Details of Benjamin’s schooling are so far undiscovered although he is recorded in the 1861 census as being a scholar. The term however does not mean that he was attending school but that he was of school age. He was literate but there do not seem to be any records of where or for how long he attended school. However, it seems that in the 1860s Benjamin was apprenticed as a knife grinder. This was dangerous, arduous work giving him the prospect of a hard and short life. Depending upon the type of grinding, the average life expectancy could be as low as 30 or 40 years.
By about 1856 Benjamin’s parents, Edward and Mary, had eight children. There is little doubt that the contribution of every member to the income of the family would be important.
Benjamin married Fanny Goodhall in 1873 in Ecclesall Bierlow District, Yorkshire. Between about 1874 and 1890 they had eight children.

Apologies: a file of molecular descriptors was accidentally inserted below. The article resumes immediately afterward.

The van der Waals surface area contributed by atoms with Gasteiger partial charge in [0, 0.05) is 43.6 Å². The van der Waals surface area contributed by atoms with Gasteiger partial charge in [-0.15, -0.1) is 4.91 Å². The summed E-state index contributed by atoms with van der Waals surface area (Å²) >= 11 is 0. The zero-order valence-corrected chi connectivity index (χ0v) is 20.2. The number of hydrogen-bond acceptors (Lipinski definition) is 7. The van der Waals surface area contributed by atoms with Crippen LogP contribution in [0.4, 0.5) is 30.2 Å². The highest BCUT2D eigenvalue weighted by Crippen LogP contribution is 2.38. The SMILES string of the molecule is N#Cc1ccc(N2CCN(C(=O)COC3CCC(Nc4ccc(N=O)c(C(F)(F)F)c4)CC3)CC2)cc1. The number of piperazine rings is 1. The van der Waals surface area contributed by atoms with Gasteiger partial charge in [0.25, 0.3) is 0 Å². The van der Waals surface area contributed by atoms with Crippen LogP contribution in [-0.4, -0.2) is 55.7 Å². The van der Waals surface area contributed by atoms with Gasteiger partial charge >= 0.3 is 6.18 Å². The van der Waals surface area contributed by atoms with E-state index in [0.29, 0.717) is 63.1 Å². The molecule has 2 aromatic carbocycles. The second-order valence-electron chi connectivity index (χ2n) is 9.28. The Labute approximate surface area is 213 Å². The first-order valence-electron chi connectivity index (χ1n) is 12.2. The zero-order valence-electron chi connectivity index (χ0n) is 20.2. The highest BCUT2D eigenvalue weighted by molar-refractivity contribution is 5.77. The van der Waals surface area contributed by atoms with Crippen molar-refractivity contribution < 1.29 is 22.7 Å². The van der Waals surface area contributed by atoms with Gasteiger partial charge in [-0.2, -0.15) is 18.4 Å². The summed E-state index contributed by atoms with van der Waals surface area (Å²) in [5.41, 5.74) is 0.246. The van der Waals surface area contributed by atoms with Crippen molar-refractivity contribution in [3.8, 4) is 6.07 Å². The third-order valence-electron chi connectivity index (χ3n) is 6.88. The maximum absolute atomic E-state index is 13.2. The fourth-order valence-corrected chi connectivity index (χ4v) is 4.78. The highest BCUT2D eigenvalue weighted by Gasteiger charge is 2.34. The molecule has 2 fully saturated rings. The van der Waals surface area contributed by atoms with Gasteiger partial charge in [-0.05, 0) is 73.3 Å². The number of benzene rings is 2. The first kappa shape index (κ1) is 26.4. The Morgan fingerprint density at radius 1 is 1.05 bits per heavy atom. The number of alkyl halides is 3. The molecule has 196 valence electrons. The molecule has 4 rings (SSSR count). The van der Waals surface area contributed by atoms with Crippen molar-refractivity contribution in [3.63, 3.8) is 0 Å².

The family had moved by 1871 to Freedom Road, Walkley, which Ogden describes as ‘the working-man’s garden suburb’. This was part of the area where the co-operative effort of the Freehold Land Societies enabled land to be bought on the side of the Rivelin Valley. The land was then divided into allotments where the members could build small houses with generous garden plots. The political aim behind this was to enable the men to become property owners, which at that time was the only way in which they could become voters. Ogden points out that the Creswick family ‘must have been members of the Freedom Hill Society’. The family occupied three different houses in this street at various times. Isaac Ironside, the well-known Chartist Leader on the Council, lived in the neighbouring street.’